Image Credit: Ethan Finlan

Why Are Cities Being Planned Around Fire Trucks?

U.S. emergency vehicles are sized for wide roads, shaping the design of our cities. It doesn’t need to be this way.

Roads in the United States are wide. This leads to fast car speeds, high paving costs, and an unpleasant, unsafe pedestrian experience. There have been recent efforts, with the rise of “new urbanist” philosophy, to reduce speeds by narrowing the space available to cars. But a common objection comes from emergency first responders, mainly fire departments. Emergency vehicles (EVs) like fire trucks and ambulances in the U.S. are huge, and would have trouble navigating narrower streets or passing other vehicles. However, the answer isn’t to keep streets wide, but to right-size EVs themselves – and that’s more feasible than one would assume.

There are many examples of the emergency service lobby blocking projects that improve the streetscape for pedestrians and cyclists. In Denver, reports Streetsblog, a bike lane project was narrowed and a road plan widened beyond the desired initial rendering. The fire department had objected to narrower road standards and physically protected bike lanes because its trucks wouldn’t fit within the envelope. San Francisco’s fire standards prevented measures like wider sidewalks, and the fire department lobbied against other rule changes. 

Similar rules are in place for other EVs like ambulances, delivery vehicles and sanitation vehicles, and examples of how this dictates the built fabric abound nationwide. For me it hits close to home: the Virginia-based real estate development company I work for has long wanted to build narrow roads through our planned developments, since that slows drivers. Although local planners favor this too, the state code outlaws it, mandating minimum widths of 20’ for fire emergency access roads.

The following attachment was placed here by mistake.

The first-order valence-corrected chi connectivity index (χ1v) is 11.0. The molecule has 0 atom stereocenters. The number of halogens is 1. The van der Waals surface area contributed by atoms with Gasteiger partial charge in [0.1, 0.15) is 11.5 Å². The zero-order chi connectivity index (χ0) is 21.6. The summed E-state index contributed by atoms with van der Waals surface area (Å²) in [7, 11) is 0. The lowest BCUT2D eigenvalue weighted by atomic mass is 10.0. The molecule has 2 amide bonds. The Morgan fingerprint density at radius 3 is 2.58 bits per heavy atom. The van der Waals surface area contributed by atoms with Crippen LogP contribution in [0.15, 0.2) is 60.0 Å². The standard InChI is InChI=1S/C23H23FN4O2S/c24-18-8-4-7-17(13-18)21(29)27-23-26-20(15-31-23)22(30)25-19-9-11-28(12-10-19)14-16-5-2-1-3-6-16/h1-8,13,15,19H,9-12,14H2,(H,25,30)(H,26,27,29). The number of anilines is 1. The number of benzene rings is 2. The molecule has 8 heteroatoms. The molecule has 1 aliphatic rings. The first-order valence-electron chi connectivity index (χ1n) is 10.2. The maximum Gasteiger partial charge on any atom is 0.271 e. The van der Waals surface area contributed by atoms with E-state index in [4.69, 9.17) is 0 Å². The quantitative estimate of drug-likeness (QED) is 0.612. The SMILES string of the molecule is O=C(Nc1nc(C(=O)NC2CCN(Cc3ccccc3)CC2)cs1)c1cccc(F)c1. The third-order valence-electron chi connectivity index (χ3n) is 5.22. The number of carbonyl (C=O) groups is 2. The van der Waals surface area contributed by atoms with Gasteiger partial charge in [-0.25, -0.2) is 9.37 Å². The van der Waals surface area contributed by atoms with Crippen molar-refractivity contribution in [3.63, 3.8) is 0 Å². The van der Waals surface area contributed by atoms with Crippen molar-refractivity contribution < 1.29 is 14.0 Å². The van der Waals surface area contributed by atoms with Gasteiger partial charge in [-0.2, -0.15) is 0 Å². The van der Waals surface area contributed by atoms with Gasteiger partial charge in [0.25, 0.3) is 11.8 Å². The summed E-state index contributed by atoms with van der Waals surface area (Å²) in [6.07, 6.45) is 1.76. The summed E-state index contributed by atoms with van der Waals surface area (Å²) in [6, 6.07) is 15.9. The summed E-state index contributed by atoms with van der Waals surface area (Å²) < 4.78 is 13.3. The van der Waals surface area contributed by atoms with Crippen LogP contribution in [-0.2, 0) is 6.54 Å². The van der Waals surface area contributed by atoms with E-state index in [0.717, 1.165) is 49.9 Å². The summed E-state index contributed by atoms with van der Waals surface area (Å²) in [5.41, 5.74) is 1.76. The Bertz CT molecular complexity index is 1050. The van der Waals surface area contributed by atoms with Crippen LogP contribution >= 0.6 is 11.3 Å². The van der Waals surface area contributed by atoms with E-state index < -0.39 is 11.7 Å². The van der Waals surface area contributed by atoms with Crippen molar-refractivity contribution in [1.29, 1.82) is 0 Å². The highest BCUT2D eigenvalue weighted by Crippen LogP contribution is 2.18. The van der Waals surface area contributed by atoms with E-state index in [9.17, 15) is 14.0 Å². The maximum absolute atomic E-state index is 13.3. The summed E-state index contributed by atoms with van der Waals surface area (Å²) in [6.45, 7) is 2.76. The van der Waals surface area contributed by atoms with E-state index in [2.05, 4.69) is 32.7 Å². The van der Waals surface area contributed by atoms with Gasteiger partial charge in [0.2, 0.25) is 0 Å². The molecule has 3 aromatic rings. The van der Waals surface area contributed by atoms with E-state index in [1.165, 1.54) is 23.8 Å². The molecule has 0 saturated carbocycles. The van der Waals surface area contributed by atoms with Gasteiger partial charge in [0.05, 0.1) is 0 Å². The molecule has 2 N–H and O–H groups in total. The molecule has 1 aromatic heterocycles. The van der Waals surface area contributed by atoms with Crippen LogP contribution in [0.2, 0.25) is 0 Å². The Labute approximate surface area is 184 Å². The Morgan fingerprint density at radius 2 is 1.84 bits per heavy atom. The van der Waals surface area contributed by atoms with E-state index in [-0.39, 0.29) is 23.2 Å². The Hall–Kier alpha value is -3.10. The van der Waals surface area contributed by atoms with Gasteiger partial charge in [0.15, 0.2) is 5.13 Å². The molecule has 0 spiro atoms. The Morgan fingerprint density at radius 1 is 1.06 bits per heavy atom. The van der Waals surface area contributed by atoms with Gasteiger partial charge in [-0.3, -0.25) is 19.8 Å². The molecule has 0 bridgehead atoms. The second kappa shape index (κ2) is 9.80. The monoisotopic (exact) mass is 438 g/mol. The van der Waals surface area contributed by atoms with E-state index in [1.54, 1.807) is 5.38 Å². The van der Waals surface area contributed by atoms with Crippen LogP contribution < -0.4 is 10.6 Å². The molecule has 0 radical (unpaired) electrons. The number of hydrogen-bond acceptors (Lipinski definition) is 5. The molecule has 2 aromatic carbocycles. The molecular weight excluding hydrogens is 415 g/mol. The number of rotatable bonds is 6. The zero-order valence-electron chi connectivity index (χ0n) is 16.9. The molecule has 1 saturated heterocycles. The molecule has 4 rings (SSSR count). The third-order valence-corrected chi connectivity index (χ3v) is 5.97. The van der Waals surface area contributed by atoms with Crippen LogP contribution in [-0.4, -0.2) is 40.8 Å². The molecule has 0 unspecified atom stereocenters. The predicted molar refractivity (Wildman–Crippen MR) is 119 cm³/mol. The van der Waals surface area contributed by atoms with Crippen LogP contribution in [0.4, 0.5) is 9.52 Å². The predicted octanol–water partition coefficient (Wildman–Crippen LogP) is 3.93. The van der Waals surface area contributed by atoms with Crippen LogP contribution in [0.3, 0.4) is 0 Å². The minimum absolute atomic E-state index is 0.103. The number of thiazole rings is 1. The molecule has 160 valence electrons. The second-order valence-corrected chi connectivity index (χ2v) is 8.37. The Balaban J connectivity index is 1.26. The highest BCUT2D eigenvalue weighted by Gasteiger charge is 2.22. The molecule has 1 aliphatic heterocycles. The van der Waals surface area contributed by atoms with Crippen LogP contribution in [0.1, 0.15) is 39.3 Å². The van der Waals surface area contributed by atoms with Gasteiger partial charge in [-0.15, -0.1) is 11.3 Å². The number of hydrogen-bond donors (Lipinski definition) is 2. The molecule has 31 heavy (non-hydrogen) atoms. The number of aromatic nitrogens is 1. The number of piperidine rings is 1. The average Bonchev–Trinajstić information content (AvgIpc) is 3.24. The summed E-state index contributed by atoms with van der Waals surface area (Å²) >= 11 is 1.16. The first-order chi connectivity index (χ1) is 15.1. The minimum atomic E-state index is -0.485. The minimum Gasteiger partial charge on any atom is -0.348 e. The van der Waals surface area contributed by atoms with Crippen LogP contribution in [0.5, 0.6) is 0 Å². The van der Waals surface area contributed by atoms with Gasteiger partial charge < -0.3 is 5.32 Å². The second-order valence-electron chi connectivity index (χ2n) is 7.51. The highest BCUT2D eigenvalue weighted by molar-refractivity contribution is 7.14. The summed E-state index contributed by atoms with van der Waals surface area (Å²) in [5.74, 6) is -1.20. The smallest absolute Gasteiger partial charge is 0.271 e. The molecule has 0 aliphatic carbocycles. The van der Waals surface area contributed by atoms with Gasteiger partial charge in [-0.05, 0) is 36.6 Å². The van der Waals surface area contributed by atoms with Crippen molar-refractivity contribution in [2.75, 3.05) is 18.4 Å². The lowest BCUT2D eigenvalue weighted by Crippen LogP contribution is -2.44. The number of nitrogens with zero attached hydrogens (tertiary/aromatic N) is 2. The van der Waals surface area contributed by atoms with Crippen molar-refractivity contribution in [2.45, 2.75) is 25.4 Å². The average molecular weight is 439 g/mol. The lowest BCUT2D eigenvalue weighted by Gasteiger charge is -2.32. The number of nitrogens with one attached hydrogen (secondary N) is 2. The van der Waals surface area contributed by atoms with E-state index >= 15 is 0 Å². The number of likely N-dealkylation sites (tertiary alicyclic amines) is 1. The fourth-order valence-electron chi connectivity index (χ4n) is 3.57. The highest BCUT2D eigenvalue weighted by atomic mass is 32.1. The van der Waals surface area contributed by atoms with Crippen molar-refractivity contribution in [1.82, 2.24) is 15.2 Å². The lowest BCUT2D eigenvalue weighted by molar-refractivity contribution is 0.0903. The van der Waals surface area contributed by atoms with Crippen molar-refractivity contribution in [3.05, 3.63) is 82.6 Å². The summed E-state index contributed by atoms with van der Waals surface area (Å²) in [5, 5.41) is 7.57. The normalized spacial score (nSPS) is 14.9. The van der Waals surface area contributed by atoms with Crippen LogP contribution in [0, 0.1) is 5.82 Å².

The irony, then, won’t be lost on those who have grown skeptical of the way government bureaucracies approach public health and safety. U.S. cities, the thinking goes, must be filled with traffic sewers because it provides the safety benefit of fast EV throughput and turnarounds. But those wide roads become in themselves a safety hazard – likely increasing the need for EVs. 

Research finds that lanes wider than 10.5’ have more collisions. According to the World Resources Institute, “cities with travel lane widths from 2.8 to 3.25 meters (9.2 to 10.6 feet), such as Amsterdam, Copenhagen and Tokyo, have the lowest crash fatality rates per 100,000 residents,” whereas cities in India and Brazil with lanes “ranging from 3.25 meters to 3.6 meters (10.6 to 11.8 feet) [have] a fatality rate of 6.1-11.8 residents per 100,000.” Further, reports the National Association of City Transportation Officials, the larger the involved vehicle, the more likely a death by crash is. Including for EVs. 

For that matter, roads are often forced to be much wider than the actual fire standards. The Uniform Fire Code calls for a width of 20’, but 50’ is the average for American residential roads, according to UCLA’s Street Widths data. This is even true in dense cities: New York’s average width is 29’, compared to 20’ in Paris.